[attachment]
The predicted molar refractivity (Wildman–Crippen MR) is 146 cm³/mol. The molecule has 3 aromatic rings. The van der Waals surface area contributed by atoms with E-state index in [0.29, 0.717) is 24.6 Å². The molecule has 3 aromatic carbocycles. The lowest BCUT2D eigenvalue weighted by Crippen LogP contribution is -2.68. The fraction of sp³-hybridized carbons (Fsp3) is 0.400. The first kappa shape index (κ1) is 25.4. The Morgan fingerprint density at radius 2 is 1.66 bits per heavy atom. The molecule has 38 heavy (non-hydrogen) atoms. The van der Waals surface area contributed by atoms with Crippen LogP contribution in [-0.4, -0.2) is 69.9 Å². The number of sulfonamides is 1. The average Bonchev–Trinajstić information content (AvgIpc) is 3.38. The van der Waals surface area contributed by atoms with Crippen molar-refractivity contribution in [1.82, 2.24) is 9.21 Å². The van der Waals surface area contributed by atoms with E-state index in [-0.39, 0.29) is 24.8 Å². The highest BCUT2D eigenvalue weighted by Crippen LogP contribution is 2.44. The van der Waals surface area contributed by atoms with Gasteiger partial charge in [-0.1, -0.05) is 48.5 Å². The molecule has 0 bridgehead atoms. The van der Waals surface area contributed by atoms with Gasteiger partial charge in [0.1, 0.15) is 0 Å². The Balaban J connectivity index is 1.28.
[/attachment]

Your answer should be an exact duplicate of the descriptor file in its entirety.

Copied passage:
The predicted molar refractivity (Wildman–Crippen MR) is 146 cm³/mol. The molecule has 3 aromatic rings. The van der Waals surface area contributed by atoms with E-state index in [0.29, 0.717) is 24.6 Å². The molecule has 3 aromatic carbocycles. The lowest BCUT2D eigenvalue weighted by Crippen LogP contribution is -2.68. The fraction of sp³-hybridized carbons (Fsp3) is 0.400. The first kappa shape index (κ1) is 25.4. The Morgan fingerprint density at radius 2 is 1.66 bits per heavy atom. The molecule has 38 heavy (non-hydrogen) atoms. The van der Waals surface area contributed by atoms with Crippen LogP contribution in [-0.4, -0.2) is 69.9 Å². The number of sulfonamides is 1. The average Bonchev–Trinajstić information content (AvgIpc) is 3.38. The van der Waals surface area contributed by atoms with Crippen molar-refractivity contribution in [1.82, 2.24) is 9.21 Å². The van der Waals surface area contributed by atoms with E-state index in [-0.39, 0.29) is 24.8 Å². The highest BCUT2D eigenvalue weighted by Crippen LogP contribution is 2.44. The van der Waals surface area contributed by atoms with Gasteiger partial charge in [-0.1, -0.05) is 48.5 Å². The molecule has 0 bridgehead atoms. The van der Waals surface area contributed by atoms with Gasteiger partial charge in [0.1, 0.15) is 0 Å². The Balaban J connectivity index is 1.28.